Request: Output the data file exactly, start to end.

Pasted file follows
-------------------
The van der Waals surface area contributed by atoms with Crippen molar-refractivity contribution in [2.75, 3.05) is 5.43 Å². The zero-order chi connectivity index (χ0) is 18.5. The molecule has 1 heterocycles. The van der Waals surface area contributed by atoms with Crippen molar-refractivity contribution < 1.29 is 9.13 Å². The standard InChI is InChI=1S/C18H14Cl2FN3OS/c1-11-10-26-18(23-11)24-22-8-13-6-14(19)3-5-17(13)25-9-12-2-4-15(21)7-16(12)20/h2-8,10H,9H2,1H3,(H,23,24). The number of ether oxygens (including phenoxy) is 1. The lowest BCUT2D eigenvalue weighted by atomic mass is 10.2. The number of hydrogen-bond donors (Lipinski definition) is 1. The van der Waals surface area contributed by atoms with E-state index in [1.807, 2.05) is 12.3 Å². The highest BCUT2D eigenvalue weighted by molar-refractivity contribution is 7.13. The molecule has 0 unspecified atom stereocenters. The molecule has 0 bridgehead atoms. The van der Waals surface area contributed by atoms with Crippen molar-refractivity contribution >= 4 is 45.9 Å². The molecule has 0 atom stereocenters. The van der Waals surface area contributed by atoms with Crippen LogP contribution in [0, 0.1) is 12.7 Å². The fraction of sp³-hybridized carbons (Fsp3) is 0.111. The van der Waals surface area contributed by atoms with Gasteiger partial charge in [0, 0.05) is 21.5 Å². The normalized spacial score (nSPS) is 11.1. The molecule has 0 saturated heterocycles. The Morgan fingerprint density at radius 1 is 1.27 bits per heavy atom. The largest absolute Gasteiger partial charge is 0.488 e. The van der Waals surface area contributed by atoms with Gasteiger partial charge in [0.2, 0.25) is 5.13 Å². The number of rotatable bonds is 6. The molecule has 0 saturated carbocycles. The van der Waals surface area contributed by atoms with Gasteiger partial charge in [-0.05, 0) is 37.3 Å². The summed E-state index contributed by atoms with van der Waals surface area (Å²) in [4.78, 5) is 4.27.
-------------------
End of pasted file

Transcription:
The van der Waals surface area contributed by atoms with Crippen molar-refractivity contribution in [2.75, 3.05) is 5.43 Å². The zero-order chi connectivity index (χ0) is 18.5. The molecule has 1 heterocycles. The van der Waals surface area contributed by atoms with Crippen molar-refractivity contribution < 1.29 is 9.13 Å². The standard InChI is InChI=1S/C18H14Cl2FN3OS/c1-11-10-26-18(23-11)24-22-8-13-6-14(19)3-5-17(13)25-9-12-2-4-15(21)7-16(12)20/h2-8,10H,9H2,1H3,(H,23,24). The number of ether oxygens (including phenoxy) is 1. The lowest BCUT2D eigenvalue weighted by atomic mass is 10.2. The number of hydrogen-bond donors (Lipinski definition) is 1. The van der Waals surface area contributed by atoms with E-state index in [1.807, 2.05) is 12.3 Å². The highest BCUT2D eigenvalue weighted by molar-refractivity contribution is 7.13. The molecule has 0 unspecified atom stereocenters. The molecule has 0 bridgehead atoms. The van der Waals surface area contributed by atoms with Crippen molar-refractivity contribution >= 4 is 45.9 Å². The molecule has 0 atom stereocenters. The van der Waals surface area contributed by atoms with Crippen LogP contribution in [0, 0.1) is 12.7 Å². The fraction of sp³-hybridized carbons (Fsp3) is 0.111. The van der Waals surface area contributed by atoms with Gasteiger partial charge in [0, 0.05) is 21.5 Å². The normalized spacial score (nSPS) is 11.1. The molecule has 0 saturated heterocycles. The Morgan fingerprint density at radius 1 is 1.27 bits per heavy atom. The largest absolute Gasteiger partial charge is 0.488 e. The van der Waals surface area contributed by atoms with Gasteiger partial charge in [0.2, 0.25) is 5.13 Å². The number of rotatable bonds is 6. The molecule has 0 saturated carbocycles. The van der Waals surface area contributed by atoms with Gasteiger partial charge in [-0.05, 0) is 37.3 Å². The summed E-state index contributed by atoms with van der Waals surface area (Å²) in [4.78, 5) is 4.27.